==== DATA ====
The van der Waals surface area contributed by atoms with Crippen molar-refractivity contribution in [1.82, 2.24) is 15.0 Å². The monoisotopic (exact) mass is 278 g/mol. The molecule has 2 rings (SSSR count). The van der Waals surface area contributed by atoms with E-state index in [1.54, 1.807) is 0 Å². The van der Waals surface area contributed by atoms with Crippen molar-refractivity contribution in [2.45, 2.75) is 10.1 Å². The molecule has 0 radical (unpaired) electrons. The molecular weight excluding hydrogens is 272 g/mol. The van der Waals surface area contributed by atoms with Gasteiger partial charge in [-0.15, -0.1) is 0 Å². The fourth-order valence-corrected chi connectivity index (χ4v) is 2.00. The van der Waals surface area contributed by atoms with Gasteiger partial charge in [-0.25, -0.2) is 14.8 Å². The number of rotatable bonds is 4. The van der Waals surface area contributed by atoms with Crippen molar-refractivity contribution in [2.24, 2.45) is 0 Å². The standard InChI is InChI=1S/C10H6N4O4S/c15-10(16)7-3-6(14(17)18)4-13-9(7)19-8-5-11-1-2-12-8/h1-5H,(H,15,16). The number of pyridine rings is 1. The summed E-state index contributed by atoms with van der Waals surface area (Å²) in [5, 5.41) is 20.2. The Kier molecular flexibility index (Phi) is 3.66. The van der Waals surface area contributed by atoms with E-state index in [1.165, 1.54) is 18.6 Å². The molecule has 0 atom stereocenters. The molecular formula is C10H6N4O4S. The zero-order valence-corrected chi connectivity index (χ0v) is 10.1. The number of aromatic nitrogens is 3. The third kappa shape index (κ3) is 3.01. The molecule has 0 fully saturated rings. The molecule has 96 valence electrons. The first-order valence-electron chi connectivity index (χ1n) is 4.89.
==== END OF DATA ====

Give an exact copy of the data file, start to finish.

The van der Waals surface area contributed by atoms with Crippen molar-refractivity contribution in [1.82, 2.24) is 15.0 Å². The monoisotopic (exact) mass is 278 g/mol. The molecule has 2 rings (SSSR count). The van der Waals surface area contributed by atoms with E-state index in [1.54, 1.807) is 0 Å². The van der Waals surface area contributed by atoms with Crippen molar-refractivity contribution in [2.45, 2.75) is 10.1 Å². The molecule has 0 radical (unpaired) electrons. The molecular weight excluding hydrogens is 272 g/mol. The van der Waals surface area contributed by atoms with Gasteiger partial charge in [-0.15, -0.1) is 0 Å². The fourth-order valence-corrected chi connectivity index (χ4v) is 2.00. The van der Waals surface area contributed by atoms with Gasteiger partial charge in [-0.25, -0.2) is 14.8 Å². The number of rotatable bonds is 4. The van der Waals surface area contributed by atoms with Crippen molar-refractivity contribution in [2.24, 2.45) is 0 Å². The standard InChI is InChI=1S/C10H6N4O4S/c15-10(16)7-3-6(14(17)18)4-13-9(7)19-8-5-11-1-2-12-8/h1-5H,(H,15,16). The number of pyridine rings is 1. The summed E-state index contributed by atoms with van der Waals surface area (Å²) in [5, 5.41) is 20.2. The Kier molecular flexibility index (Phi) is 3.66. The van der Waals surface area contributed by atoms with E-state index in [1.165, 1.54) is 18.6 Å². The molecule has 0 atom stereocenters. The molecular formula is C10H6N4O4S. The zero-order valence-corrected chi connectivity index (χ0v) is 10.1. The number of aromatic nitrogens is 3. The third kappa shape index (κ3) is 3.01. The molecule has 0 fully saturated rings. The molecule has 96 valence electrons. The first-order valence-electron chi connectivity index (χ1n) is 4.89.